Jeffrey Lucas, a local architect, says he’s saved $60,000 on utility bills over 30 years after incorporating passive solar design at his Johnson City home.
Those savings, he stressed, are after taxes.
Lucas has been implementing improvements at his house in phases since the 1990s, which has included super-insulating the building and installing Marvin windows with a high resistance factor to keep cold out in the winter and heat out in the summer.
“We gutted this thing,” he said, sitting on the patio behind his house on a sunny but chilly February day.
What is passive solar?
According to the U.S. Department of Energy, passive solar homes take advantage of a building’s site, climate and materials to minimize energy use. They collect heat as the sun shines through properly oriented windows and retain it in materials that store heat.
“Passive is just taking advantage of the sun’s energy and helping to heat the building,” said Paul Sims, a professor in the ETSU Department of Engineering, Engineering Technology and Surveying. “It’s got so many forms that you can take with it that there’s not just one definition of a passive solar heating system.”
The university, for example, has a large passive solar installation at the top of the ETSU Center for Physical Activity, which helps heat the facility.
“It basically collects the heat from the sun using these passive solar collectors on the roof,” Sims said. “This directs the energy back into the building. The only thing moving on it is a fan, which pulls the air through the collectors to deposit it in the building.”
There are essentially two types of solar design, Sims noted: Active and passive.
Passive building for homes can include many different things, Sims said, such as a water recirculation system on the roof that heats water using the sun’s rays. It can also be a way to design a house.
Active solar systems, such as solar panels, typically store energy in a battery network, which a house pulls as needed. If the system generates more than the homeowner needs, some utilities will allow residents to put the energy back into the grid. Some buildings even use both passive and active solar attributes.
Sims said the nice thing about active systems is that, although they’re typically installed on a roof, a solar panel array or wind turbine can be set a distance from the home.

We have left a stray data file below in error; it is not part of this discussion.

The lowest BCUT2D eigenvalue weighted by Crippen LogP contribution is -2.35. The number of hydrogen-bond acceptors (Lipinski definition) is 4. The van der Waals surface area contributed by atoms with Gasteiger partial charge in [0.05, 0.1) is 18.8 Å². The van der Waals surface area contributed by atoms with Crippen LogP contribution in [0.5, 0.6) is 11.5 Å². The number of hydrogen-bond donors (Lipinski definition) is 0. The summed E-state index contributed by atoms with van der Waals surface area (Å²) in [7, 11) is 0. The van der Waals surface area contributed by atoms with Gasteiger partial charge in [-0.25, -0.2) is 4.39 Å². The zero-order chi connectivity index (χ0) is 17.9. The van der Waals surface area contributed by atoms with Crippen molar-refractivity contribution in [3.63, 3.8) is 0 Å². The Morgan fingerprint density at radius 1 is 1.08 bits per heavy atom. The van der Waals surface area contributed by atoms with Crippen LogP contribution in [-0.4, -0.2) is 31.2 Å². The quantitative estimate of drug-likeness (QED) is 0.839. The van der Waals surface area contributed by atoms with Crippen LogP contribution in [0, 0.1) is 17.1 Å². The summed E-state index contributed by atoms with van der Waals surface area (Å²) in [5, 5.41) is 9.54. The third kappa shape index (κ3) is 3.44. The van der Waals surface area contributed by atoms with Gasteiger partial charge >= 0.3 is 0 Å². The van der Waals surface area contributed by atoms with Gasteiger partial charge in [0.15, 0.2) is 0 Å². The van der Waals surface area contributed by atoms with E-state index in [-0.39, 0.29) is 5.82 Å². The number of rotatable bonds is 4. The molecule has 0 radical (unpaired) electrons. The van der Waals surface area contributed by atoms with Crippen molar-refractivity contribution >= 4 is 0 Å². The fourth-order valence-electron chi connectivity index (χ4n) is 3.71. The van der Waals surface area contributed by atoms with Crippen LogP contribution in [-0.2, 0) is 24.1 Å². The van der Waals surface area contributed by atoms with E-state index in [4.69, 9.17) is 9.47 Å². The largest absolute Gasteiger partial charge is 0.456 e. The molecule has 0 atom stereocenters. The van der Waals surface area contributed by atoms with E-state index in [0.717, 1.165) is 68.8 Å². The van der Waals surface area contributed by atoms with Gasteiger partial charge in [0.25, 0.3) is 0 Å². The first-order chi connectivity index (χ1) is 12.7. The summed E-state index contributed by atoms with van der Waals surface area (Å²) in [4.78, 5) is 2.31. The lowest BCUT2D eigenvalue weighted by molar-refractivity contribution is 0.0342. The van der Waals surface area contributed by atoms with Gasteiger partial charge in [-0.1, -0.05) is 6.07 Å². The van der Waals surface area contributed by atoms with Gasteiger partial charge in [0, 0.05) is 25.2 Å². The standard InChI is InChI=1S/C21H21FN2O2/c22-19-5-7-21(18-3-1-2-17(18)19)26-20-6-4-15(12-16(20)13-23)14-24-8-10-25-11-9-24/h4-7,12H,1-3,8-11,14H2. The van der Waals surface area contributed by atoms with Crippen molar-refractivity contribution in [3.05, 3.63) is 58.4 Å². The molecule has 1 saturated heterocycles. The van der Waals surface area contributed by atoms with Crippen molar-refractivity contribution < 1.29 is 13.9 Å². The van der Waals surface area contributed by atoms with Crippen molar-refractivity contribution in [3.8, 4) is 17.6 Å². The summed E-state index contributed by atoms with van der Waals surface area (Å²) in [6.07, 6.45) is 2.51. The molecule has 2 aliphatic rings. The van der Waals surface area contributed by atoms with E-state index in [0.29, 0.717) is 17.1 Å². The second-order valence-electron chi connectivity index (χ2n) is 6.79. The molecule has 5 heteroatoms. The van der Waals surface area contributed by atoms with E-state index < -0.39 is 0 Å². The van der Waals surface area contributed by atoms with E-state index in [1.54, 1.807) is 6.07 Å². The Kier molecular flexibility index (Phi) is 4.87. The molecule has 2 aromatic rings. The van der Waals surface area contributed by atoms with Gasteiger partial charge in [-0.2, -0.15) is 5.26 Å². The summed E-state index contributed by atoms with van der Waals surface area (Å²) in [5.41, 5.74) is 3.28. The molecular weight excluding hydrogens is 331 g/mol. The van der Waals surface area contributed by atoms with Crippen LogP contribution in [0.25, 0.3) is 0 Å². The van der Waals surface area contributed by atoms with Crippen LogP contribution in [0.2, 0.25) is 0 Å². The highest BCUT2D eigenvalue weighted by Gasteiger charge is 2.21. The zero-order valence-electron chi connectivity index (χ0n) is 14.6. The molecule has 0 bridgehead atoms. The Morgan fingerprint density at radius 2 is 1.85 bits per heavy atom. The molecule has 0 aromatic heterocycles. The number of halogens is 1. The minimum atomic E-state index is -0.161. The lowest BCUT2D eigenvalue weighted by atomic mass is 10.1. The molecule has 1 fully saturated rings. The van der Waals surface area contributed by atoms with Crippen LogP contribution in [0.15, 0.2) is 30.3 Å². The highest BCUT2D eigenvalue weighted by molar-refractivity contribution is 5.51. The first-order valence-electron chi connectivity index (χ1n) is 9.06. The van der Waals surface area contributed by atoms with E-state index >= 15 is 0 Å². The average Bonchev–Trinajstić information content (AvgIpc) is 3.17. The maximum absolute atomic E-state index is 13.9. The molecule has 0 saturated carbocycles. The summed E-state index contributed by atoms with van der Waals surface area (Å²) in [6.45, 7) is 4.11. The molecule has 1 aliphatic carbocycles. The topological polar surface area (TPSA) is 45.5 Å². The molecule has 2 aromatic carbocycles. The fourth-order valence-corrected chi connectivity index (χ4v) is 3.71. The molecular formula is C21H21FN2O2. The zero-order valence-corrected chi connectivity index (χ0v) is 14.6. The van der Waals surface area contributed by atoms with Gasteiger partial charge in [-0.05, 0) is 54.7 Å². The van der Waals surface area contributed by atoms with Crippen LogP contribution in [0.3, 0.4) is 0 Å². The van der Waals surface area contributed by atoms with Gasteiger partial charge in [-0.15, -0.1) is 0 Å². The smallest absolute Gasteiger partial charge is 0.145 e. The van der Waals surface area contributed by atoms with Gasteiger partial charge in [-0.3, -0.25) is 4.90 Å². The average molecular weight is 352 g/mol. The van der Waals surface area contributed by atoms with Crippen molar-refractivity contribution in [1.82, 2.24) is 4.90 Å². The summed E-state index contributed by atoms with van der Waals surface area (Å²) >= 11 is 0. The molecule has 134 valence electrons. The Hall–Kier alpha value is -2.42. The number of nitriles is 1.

“There’s options with that, but if you look at passive, passive needs to be fairly colocated with the facility in which it’s being used in,” Sims said.
The university wouldn’t, for example, be able to move its passive arrays too far from the CPA because there would be too much energy loss and cost in transporting the air back to the building to heat it.
How common is passive solar?
Sims said he knows of a local homebuilder who is working on LEED-certified mobile homes, which includes incorporating high insulation and reduced water utilization.
“It’s optimized for energy savings,” Sims said. “In a way, it’s not passive as we’d say, but it has reduced the overall cost.”
Sims said homes are now starting to be designed with higher levels of insulation, reduced water use and more efficient ways to heat hot water.
“That’s become very common,” he said.
At the same time, Sims said, he’s not familiar with contractors in the region who specialize in passive solar home design or construction.
What would it take to make passive solar architecture a more mainstream design philosophy?
Education, said Lucas.
“You’ve got to educate people that this is the best way to do it,” he said. “That this is the cost effective way to build. We’re terribly wasteful in America. We build for 20 years instead of 50 or 100.”
If people are trying to reduce their energy footprint, Sims said, the simplest thing they can do is turn their thermostat down and avoid wasting water.
In this region, people pay low energy costs compared to residents elsewhere because of the Tennessee Valley Authority, Sims said.
“Our cost per kilowatt is a bargain here,” Sims said. “And this may be why you don’t see as many people adopting these types of things as you might imagine. … It’s hard to justify going in and making say $8,000 worth of changes which are going to take a long period of time to recover unless you just want to do something for the environment.”